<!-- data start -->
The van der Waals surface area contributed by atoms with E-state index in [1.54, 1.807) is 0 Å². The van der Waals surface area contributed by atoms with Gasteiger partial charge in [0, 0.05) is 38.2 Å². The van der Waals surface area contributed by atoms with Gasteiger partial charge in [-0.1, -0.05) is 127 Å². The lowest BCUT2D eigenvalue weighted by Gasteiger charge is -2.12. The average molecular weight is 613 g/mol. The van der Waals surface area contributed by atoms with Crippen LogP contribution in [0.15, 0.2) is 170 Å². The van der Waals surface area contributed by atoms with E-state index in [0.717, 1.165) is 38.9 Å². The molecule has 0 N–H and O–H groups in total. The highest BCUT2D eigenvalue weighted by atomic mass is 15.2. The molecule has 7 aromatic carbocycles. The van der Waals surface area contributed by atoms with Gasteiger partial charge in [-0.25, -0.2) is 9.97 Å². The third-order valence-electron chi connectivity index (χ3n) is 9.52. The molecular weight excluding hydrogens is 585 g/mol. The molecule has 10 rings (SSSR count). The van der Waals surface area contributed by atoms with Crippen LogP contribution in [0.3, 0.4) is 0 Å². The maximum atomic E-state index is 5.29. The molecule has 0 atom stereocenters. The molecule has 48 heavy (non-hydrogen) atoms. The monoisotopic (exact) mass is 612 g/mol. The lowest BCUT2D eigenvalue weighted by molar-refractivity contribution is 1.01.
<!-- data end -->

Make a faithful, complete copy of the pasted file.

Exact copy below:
The van der Waals surface area contributed by atoms with E-state index in [1.54, 1.807) is 0 Å². The van der Waals surface area contributed by atoms with Gasteiger partial charge in [0, 0.05) is 38.2 Å². The van der Waals surface area contributed by atoms with Gasteiger partial charge in [-0.1, -0.05) is 127 Å². The lowest BCUT2D eigenvalue weighted by Gasteiger charge is -2.12. The average molecular weight is 613 g/mol. The van der Waals surface area contributed by atoms with Crippen LogP contribution in [0.15, 0.2) is 170 Å². The van der Waals surface area contributed by atoms with E-state index in [0.717, 1.165) is 38.9 Å². The molecule has 0 N–H and O–H groups in total. The highest BCUT2D eigenvalue weighted by atomic mass is 15.2. The molecule has 7 aromatic carbocycles. The van der Waals surface area contributed by atoms with Gasteiger partial charge in [-0.25, -0.2) is 9.97 Å². The third-order valence-electron chi connectivity index (χ3n) is 9.52. The molecular weight excluding hydrogens is 585 g/mol. The molecule has 10 rings (SSSR count). The van der Waals surface area contributed by atoms with Crippen LogP contribution in [0.3, 0.4) is 0 Å². The maximum atomic E-state index is 5.29. The molecule has 0 atom stereocenters. The molecule has 48 heavy (non-hydrogen) atoms. The monoisotopic (exact) mass is 612 g/mol. The lowest BCUT2D eigenvalue weighted by molar-refractivity contribution is 1.01.